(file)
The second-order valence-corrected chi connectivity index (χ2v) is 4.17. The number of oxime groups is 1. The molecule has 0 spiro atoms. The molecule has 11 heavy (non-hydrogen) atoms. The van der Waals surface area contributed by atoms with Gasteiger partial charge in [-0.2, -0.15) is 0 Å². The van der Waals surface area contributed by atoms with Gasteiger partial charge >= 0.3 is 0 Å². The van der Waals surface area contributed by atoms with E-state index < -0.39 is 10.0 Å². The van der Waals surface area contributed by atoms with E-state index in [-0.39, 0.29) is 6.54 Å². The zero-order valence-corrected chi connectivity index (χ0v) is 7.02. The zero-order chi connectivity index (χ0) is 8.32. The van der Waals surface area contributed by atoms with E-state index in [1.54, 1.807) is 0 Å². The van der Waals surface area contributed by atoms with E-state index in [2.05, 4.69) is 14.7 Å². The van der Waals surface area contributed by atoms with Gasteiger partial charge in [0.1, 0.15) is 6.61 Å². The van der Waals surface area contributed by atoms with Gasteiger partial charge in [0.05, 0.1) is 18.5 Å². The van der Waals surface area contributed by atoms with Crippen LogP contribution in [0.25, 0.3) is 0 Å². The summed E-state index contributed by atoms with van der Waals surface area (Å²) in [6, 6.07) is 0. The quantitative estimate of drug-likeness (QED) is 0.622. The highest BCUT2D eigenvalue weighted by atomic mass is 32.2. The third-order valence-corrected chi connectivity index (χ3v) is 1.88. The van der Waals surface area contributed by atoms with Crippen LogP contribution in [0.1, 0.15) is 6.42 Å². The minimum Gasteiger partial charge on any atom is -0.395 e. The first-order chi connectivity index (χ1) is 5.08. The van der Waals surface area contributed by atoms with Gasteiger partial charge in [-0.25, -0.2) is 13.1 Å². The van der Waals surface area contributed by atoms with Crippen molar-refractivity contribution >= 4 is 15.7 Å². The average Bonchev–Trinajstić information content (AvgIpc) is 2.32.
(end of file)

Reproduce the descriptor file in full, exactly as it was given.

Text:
The second-order valence-corrected chi connectivity index (χ2v) is 4.17. The number of oxime groups is 1. The molecule has 0 spiro atoms. The molecule has 11 heavy (non-hydrogen) atoms. The van der Waals surface area contributed by atoms with Gasteiger partial charge in [-0.2, -0.15) is 0 Å². The van der Waals surface area contributed by atoms with Gasteiger partial charge >= 0.3 is 0 Å². The van der Waals surface area contributed by atoms with E-state index < -0.39 is 10.0 Å². The van der Waals surface area contributed by atoms with E-state index in [-0.39, 0.29) is 6.54 Å². The zero-order valence-corrected chi connectivity index (χ0v) is 7.02. The zero-order chi connectivity index (χ0) is 8.32. The van der Waals surface area contributed by atoms with E-state index in [1.54, 1.807) is 0 Å². The van der Waals surface area contributed by atoms with E-state index in [2.05, 4.69) is 14.7 Å². The van der Waals surface area contributed by atoms with Gasteiger partial charge in [0.1, 0.15) is 6.61 Å². The van der Waals surface area contributed by atoms with Gasteiger partial charge in [0.05, 0.1) is 18.5 Å². The van der Waals surface area contributed by atoms with Crippen LogP contribution in [0.25, 0.3) is 0 Å². The summed E-state index contributed by atoms with van der Waals surface area (Å²) in [6, 6.07) is 0. The quantitative estimate of drug-likeness (QED) is 0.622. The highest BCUT2D eigenvalue weighted by atomic mass is 32.2. The third-order valence-corrected chi connectivity index (χ3v) is 1.88. The van der Waals surface area contributed by atoms with Crippen LogP contribution in [0.1, 0.15) is 6.42 Å². The minimum Gasteiger partial charge on any atom is -0.395 e. The first-order chi connectivity index (χ1) is 5.08. The van der Waals surface area contributed by atoms with Gasteiger partial charge in [-0.25, -0.2) is 13.1 Å². The van der Waals surface area contributed by atoms with Crippen molar-refractivity contribution >= 4 is 15.7 Å². The average Bonchev–Trinajstić information content (AvgIpc) is 2.32.